It is clear that the early drive gains are dependent on getting to the line fast, as Tua’s footwork sees a significant drop-off when he is forced to beat the clock early on, which throws him out of rhythm for long portions of drives.

As he was in college, Tua is very much a rhythm based QB, and the ability to get him to act more off of instinct is one that Miami relied too little on, too late in the game.

As a result of that, Miami’s offense was only able to put up 20 points on the Jaguars, the least a Jacksonville opponent has scored all year.

The Bottom Line

With Chris Grier and Brian Flores potentially on the hot seat, Miami is in must-win mode for the rest of the season, and the key for success lies in the hands of a fast-paced Tua Tagovailoa led offense, that we have seen the flashes of.

In the midst of the Deshaun Watson trade rumors, we have seen the narrative on Tua shift to one of a young QB who needs support from his staff and to be put in places where he can succeed. While it is certain that Miami’s staff hasn’t done so to this point, the perfect opportunity to change the narrative lies ahead.

On Wednesday, it was reported that Flores and his staff will be open to different methods of teaching in order to battle through adversity. It will be interesting to see if it includes a shift to a faster paced offense. It may improve Miami’s success rate in early drive situations, much how it has up to this point.

View the Full Chart with Time To Snap, Down, Distance and Success here!

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Tua Tagovailoa is Back, and he’s Brian Flores’ Last Hope

Tua Tagovailoa

1-0. That’s the Dolphins’ record when Tua Tagovailoa plays a full game, and a mentality they look to hold after this week, when Tagovailoa returns from fractured ribs to face the Jaguars in London this Sunday.

Miami’s four-game stretch without Tua didn’t go so well, as Jacoby Brissett was unable to lead Miami to any wins against tough teams, with a combined 12-8 record.

But the quarterback wasn’t the only issue, however, as Miami’s offense is 31st in total yards per game, and last in rushing.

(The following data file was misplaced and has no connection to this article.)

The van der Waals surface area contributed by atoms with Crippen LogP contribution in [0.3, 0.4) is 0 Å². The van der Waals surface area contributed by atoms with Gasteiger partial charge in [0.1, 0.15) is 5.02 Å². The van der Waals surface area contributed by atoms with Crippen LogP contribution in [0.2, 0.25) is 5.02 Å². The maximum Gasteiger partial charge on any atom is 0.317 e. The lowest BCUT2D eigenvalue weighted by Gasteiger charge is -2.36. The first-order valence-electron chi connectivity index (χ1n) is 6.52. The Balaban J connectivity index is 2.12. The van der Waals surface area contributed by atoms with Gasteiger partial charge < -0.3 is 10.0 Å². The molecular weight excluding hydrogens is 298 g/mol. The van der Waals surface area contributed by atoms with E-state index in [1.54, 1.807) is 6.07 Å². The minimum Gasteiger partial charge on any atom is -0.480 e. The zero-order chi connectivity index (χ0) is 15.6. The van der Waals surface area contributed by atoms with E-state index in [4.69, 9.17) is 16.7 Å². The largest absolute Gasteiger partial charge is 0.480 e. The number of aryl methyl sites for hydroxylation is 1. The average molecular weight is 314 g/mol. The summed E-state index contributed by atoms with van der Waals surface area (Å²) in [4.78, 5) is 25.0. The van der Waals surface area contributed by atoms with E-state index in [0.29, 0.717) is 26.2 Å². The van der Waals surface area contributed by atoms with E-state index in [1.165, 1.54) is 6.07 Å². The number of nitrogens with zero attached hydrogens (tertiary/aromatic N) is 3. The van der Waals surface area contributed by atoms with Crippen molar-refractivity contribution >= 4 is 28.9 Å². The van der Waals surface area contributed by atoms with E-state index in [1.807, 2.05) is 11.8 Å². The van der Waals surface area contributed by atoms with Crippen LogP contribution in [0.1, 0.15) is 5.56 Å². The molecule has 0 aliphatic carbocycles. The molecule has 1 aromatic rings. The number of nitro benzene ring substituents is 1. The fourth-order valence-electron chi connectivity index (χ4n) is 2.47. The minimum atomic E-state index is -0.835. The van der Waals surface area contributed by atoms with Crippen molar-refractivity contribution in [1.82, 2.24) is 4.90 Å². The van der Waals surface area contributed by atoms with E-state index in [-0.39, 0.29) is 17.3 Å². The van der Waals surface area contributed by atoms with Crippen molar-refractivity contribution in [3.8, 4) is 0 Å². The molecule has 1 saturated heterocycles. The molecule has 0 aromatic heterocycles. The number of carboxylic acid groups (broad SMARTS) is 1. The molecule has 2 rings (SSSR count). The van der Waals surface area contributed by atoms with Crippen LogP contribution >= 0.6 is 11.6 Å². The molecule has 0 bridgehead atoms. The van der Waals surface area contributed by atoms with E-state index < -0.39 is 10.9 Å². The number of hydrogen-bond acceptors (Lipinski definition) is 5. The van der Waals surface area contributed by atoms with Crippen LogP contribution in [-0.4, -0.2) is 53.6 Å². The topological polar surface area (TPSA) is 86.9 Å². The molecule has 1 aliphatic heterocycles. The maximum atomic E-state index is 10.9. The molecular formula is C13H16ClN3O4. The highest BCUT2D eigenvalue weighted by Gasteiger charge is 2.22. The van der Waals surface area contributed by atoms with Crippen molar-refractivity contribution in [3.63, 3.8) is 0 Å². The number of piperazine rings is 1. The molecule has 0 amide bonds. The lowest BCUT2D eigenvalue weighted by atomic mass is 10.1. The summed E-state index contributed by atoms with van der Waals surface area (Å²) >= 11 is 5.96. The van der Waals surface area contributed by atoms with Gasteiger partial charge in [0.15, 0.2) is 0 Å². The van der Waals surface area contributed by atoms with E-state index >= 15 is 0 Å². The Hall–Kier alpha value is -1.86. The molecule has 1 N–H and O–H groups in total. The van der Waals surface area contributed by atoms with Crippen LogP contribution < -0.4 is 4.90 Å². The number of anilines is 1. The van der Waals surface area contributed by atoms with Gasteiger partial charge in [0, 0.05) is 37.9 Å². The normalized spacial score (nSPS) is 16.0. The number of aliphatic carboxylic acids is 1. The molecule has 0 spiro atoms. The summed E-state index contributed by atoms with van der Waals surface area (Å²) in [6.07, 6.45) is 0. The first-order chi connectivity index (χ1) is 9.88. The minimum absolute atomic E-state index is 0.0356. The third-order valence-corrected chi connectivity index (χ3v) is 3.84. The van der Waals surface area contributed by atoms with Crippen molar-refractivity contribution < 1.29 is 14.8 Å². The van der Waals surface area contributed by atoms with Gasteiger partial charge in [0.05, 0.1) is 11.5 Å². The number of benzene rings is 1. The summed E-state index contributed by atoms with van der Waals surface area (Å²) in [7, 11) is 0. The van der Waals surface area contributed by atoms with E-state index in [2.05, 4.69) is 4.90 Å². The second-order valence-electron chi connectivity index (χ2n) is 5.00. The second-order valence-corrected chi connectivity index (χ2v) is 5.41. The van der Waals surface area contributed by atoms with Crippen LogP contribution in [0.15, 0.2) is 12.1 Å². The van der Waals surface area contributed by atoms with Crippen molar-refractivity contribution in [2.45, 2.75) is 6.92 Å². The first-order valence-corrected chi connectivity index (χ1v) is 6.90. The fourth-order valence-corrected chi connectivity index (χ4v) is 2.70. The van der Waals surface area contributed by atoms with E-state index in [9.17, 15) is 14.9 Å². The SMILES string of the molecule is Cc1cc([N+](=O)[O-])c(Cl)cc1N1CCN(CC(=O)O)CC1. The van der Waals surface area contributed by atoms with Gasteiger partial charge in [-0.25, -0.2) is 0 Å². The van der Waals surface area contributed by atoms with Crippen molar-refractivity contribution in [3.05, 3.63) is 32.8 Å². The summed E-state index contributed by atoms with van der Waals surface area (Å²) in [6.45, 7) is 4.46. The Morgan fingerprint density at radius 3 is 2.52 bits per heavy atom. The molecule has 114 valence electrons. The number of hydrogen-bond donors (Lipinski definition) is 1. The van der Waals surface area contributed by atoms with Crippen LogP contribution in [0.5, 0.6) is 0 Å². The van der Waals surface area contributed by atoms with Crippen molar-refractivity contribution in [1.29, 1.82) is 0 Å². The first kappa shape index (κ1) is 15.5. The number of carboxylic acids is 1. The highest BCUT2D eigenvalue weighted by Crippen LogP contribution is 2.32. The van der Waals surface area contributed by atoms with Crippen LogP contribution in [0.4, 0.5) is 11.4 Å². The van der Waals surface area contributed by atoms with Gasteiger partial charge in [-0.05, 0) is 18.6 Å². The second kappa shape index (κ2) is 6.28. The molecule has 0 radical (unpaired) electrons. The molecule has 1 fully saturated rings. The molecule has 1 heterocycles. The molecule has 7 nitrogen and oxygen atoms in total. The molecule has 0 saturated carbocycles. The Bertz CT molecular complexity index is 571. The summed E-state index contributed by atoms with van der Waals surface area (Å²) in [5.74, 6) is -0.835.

Miami’s defense was also unable to hold their own, allowing 30.8 ppg in the first five weeks, which is 30th in the league.

Considering Miami’s defense was looked at as a potential top-5 unit in the league, their disappointment cannot be understated.

But through the fire of a 1-4 start, Tagovailoa’s return brings a glimmer of hope to a unit that desperately needs one.

Bringing a 7-4 record as a starter, Miami has been significantly better with their potential franchise QB.

The offense was at it’s smoothest in Week 1, when Tua was able to orchestrate two RPO-filled touchdown drives against a tough Patriots defense coming out of the halves. The offense was clearly made for him, and with only one week of film under new OC’s Godsey and Studesville, it is truly unknown how successful Tagovailoa can be with this group.

My Thread on Tua Tagovailoa vs. New England.

But, even with a fanbase questioning the jobs of Tua Tagovailoa, Chris Grier, and Brian Flores, nobody needs a turn-around from this team more than the third year head coach.

First Two Years

Coming into the year, Brian Flores was looked at as a rising star in this league. In his first season, he was able to lead a Miami team bereft of household names to a 5-11 record, including an impressive win in New England against his former team.

2020 was more of the same. The defense took a major leap, placing 4th in scoring and finding a knack for creating turnovers.

Xavien Howard picks off Mahomes.